It is imperative that tobacco cessation interventions be approached with effective mitigating and preventative strategies. While the evidence base is weak, results of this review indicate that IVR appears to be a promising intervention that can be implemented in multiple healthcare settings, across multiple distinct populations. Overall, IVR was effective at increasing abstinence rates and encouraging positive health outcomes for tobacco cessation. However, several significant gaps in the literature still exist. Organisations can pilot tobacco cessation intervention programmes using IVR and contribute, using real-life contexts, to the growing knowledge base of this technology.

Data availability statement

All data relevant to the study are included in the article or uploaded as online supplemental information.

Ethics statements

Patient consent for publication

Ethics approval

All data were from published studies so ethics approval was not required.


Supplementary materials

  • Supplementary Data

    This web only file has been produced by the BMJ Publishing Group from an electronic file supplied by the author(s) and has not been edited for content.


  • X @FionaHTA

  • Contributors MK: analysis and interpretation of data, data quality assessment, draft and editing of manuscript. AM: analysis and interpretation of data, data quality assessment, draft and editing of manuscript. NE: conceptualisation and design of work, analysis and interpretation of data, draft and editing of manuscript. BA: analysis and interpretation of data, data quality assessment. RD and KA: conceptualisation and design of work. FC: conceptualisation and design of work, study registration, critical review and editing of manuscript. All authors critically assessed, edited and approved the final manuscript. The corresponding author attests that all listed authors meet the authorship criteria and no others meeting the criteria have been omitted. FC is the guarantor.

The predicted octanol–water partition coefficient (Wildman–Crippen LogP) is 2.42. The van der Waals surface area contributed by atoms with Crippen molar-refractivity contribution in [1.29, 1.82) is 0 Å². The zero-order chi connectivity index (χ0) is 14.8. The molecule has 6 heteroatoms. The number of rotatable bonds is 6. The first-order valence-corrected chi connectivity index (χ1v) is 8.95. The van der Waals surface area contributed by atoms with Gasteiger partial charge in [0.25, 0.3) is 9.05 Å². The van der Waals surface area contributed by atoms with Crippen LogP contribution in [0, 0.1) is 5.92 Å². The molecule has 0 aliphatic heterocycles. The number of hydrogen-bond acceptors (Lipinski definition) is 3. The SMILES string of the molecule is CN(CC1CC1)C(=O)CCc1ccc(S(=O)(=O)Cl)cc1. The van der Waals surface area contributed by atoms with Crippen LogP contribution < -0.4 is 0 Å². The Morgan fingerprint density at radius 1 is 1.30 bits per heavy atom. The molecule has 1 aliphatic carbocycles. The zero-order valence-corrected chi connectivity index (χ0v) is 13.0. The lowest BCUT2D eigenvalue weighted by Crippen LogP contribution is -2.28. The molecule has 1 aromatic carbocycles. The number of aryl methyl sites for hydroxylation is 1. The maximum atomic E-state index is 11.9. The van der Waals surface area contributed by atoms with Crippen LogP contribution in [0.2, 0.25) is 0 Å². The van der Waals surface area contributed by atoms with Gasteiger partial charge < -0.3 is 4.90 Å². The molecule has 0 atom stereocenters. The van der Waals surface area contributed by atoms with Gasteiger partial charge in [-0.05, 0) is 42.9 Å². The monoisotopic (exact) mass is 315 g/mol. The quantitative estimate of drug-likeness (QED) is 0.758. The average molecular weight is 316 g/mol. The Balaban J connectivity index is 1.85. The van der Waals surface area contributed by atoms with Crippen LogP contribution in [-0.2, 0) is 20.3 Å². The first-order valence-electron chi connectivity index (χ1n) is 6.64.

• Funding This work was supported by the Alberta Health Services, Canada (grant number: N/A).

  • Disclaimer The funding source did not influence the design, conduct, or outcomes of this study.

  • Competing interests None declared.

  • Patient and public involvement Patients and/or the public were not involved in the design, or conduct, or reporting, or dissemination plans of this research.

  • Provenance and peer review Not commissioned; externally peer reviewed.

  • Supplemental material This content has been supplied by the author(s). It has not been vetted by BMJ Publishing Group Limited (BMJ) and may not have been peer-reviewed. Any opinions or recommendations discussed are solely those of the author(s) and are not endorsed by BMJ. BMJ disclaims all liability and responsibility arising from any reliance placed on the content. Where the content includes any translated material, BMJ does not warrant the accuracy and reliability of the translations (including but not limited to local regulations, clinical guidelines, terminology, drug names and drug dosages), and is not responsible for any error and/or omissions arising from translation and adaptation or otherwise.